Facebook’s chief executive officer (CEO) Mark Zuckerberg posted his first live stream last night via the platform’s Mentions app, showing the company’s ambition to become a video empire.
In his first live video, Zuckerberg gives a tour of the new Facebook headquarters, demonstrating that Facebook’s live-streaming feature is vivid and fun to play with. Currently, this functionality in Facebook’s Mentions app is only available to celebrities with a verified page. Many in the industry predict that Facebook’s live-streaming feature will soon become accessible to everyone, as this is similar to past ad product roll out patterns of starting with large brand advertisers and then expanding to smaller ones.
“Facebook is very smart. Now the company is focused on influencers, and I guess it will quickly open up to everybody. What will happen is, people who are doing well on Periscope will start testing live streams on Facebook as well to see which platform works better,” says Joel Holland, founder and CEO of stock video company VideoBlocks.
“While lots of people are sitting back and watching [to see] if live-streaming apps like Periscope and Meerkat can actually become the next big marketing avenue, Facebook doesn’t want to be left behind. The platform started testing live-streaming slowly and carefully – not widely opening it, but instead only allowing verified users to use this feature,” Holland adds.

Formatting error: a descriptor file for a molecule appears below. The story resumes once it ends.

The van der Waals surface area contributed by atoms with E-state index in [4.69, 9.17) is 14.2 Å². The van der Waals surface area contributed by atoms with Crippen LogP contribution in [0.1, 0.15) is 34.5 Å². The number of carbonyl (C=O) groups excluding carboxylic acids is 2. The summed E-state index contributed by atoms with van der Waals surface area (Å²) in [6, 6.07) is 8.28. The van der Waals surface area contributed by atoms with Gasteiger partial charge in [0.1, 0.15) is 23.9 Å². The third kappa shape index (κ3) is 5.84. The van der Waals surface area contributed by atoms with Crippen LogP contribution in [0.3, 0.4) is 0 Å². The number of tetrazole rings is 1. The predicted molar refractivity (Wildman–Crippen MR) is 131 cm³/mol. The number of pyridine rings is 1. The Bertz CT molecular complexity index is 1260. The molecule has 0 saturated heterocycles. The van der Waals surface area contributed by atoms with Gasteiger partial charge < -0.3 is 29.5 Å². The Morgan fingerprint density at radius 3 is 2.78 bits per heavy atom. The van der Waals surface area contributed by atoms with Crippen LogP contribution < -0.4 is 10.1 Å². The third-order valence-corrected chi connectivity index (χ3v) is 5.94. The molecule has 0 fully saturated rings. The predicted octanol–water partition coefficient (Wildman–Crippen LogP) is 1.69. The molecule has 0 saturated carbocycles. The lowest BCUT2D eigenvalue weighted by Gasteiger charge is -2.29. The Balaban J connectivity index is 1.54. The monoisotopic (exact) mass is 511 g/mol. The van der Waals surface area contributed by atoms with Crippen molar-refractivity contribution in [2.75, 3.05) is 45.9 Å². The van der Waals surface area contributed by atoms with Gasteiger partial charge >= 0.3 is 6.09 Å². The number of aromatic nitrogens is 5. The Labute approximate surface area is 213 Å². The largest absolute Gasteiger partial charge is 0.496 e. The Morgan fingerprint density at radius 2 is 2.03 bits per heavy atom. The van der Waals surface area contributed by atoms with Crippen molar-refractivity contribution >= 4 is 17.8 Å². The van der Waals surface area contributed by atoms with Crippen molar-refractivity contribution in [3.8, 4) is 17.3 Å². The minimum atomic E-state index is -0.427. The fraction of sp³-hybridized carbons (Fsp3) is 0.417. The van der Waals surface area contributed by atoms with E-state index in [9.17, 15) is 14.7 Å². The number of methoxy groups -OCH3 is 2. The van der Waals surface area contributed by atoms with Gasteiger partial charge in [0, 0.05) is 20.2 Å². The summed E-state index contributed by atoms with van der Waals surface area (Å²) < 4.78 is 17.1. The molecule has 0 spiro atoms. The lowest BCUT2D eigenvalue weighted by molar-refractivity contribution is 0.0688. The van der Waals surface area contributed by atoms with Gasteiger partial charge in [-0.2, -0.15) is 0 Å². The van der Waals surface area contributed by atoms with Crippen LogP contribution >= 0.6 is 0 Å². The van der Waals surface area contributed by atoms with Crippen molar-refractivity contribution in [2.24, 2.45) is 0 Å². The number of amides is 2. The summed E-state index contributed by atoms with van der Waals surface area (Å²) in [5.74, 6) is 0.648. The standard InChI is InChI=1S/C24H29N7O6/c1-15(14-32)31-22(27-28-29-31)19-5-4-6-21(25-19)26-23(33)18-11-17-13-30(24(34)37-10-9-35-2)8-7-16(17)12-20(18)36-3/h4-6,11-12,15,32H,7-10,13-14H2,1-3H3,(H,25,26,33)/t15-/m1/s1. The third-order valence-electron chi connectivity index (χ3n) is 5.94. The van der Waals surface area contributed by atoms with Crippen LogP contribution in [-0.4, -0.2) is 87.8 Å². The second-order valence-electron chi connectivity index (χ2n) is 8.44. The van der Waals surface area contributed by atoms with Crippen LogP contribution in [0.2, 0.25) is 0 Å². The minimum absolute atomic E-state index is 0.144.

Online reports show that Facebook users have watched an average of 4 billion videos on a daily basis – quadruple the number of 2014. According to Holland, if Facebook adds a live-streaming feature to its growing video operations, the platform could get another 100 to 200 million video streams per month, and thus have more video inventory to advertise on.
There’s one big difference between Facebook live-streaming and Periscope or Meerkat: if Facebook users miss a live stream, they can catch the video later. Periscope and Meerkat remove videos after 24 hours.
Although no one really knows which format is better for the time being, Holland predicts that Facebook will win the game.
“One of the models will work better, and the other will fail. My guess is that archiving will become standard,” he notes. “From a branding perspective, it’s better for a brand to take the time to do a live video and put additional thoughts on it. For example, if an email marketing company does a broadcast on ’10 Email Marketing Tips,’ it wants to build an archive for its tutorials.”
Facebook was not available to comment on the story. The company debuted Mentions in July of 2014 to help celebrities monitor and respond to the large amount of posts and mentions they receive. If they like live broadcasting on Facebook, chances are their fans will follow suit.
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